stress, risks can increase for leveraged firms that rely on repos to 
obtain margin-eligible securities. Potential difficulties in obtaining 
high-quality collateral during large market movements that trigger 
margin increases illustrate how collateral transformation transactions 
can compound risks. For leveraged firms that engage in strategies in 
both cash and derivatives markets, the inability to obtain collateral 
to post margin could undermine their ability to maintain a hedged 
position, and could force a disorderly unwind. This use of repos can 
therefore create linkages that can enable the propagation of shocks 
through securities financing, derivatives, and securities markets.
iv. Facilitating Hedging
    Repos can be used as a lower-cost way to hedge specific risks than 
individually buying and selling assets. For example, by allowing 
underwriters to borrow and short an issuer's outstanding securities, 
repo markets let underwriters hedge the risk associated with holding 
newly issued securities that they have underwritten but not yet placed. 
This decreases the risk to underwriters and may reduce the cost to 
issuers. The reduced capacity of the repo market to facilitate hedging 
during periods of market stress can therefore make it more difficult 
for firms to manage exposures and engage in financial intermediation.
v. Supporting Secondary Market Efficiency and Liquidity
    This final function of repos refers to their potential benefits for 
financial markets as a whole. Repo markets support secondary market 
efficiency and liquidity in securities markets both by funding dealer 
inventories and by helping dealers to source securities. Both allow 
dealers to quote prices on a broader range of securities more readily, 
thereby increasing asset market liquidity. Additionally, the ability of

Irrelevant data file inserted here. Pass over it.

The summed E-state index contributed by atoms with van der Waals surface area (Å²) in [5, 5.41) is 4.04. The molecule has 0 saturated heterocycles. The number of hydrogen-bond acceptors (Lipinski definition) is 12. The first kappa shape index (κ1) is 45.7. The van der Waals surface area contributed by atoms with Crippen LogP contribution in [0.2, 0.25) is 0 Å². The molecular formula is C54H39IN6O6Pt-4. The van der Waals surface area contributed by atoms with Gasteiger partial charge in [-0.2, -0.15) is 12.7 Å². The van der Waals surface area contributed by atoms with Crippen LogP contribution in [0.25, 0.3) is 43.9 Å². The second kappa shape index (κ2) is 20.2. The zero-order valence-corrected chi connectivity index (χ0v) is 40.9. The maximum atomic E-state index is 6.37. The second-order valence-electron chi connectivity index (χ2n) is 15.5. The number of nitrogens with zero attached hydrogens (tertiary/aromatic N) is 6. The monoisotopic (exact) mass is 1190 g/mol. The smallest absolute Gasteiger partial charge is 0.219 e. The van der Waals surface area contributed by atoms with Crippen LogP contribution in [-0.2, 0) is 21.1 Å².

market participants to use repos to obtain securities for short sales 
improves pricing efficiency.
    Repos allow dealers to quote prices more readily, improving market 
liquidity in two ways. First, because the repo market helps dealers to 
more effectively monetize assets on their balance sheet,\14\ dealers 
are able to maintain larger inventories at a lower cost, which may 
allow them to quote prices on (i.e., offer to sell) a larger volume or 
wider array of securities. Second, by enabling dealers to borrow 
securities on a short-term basis, repo markets allow dealers to quote 
prices for securities they do not currently hold in inventory but know 
they can access--a virtual inventory. Without repos, a dealer would 
have to maintain larger inventories at increased capital costs to make 
markets, adding to costs for the dealer and, by extension, issuers and 
investors. Thus, repo markets are critical to dealer trading and 
supporting market efficiency and liquidity.
---------------------------------------------------------------------------

    \14\ See Section II.A.ii, Repurchase Agreement Background, 
Monetizing Liquid Assets.
---------------------------------------------------------------------------

    The secondary market efficiency and liquidity provided by repos 
depend on a funding market with relatively stable collateral values. 
Repos create a tight coupling between funding liquidity and market 
liquidity. This can create a situation where a negative shock to the 
value of assets in dealers' portfolios reduces their ability to fund 
those portfolios. That reduces market liquidity, which can further 
reduce dealers' ability to fund their portfolios. Market liquidity 
provided by repos reinforces and is reinforced by the funding liquidity 
available to traders. Shocks to either market liquidity or funding 
liquidity can negatively affect both, potentially leading to liquidity 
spirals.\15\ In extreme scenarios, liquidity spirals can manifest as 
fire sales in which firms are forced to deleverage with no ready 
buyers. That may cause prices to plummet below assets' fundamental 
value, which, in turn, may force further deleveraging.
---------------------------------------------------------------------------

    \15\ See Markus K. Brunnermeier and Lasse Heje Pedersen, 
``Market Liquidity and Funding Liquidity,'' The Review of Financial 
Studies, Vol. 22, no. 6 (June 2009), https://doi.org/10.1093/rfs/hhn098.
---------------------------------------------------------------------------

b. Structure of the U.S. Repurchase Agreement Market

    In the United States, repos are often described as occurring in 
either the tri-party or bilateral market. However, a more precise way 
of describing the segments of the U.S. repo market is to distinguish 
between transactions that are settled on the books of tri-party 
custodian banks, and repos that are settled on a delivery-versus-
payment (``DVP'') basis. There are two market segments that rely on 
tri-party custodian banks for settlement. First, there is a non-
centrally cleared segment, traditionally referred to as ``tri-party 
repo.'' Second, there is a centrally cleared segment, consisting of the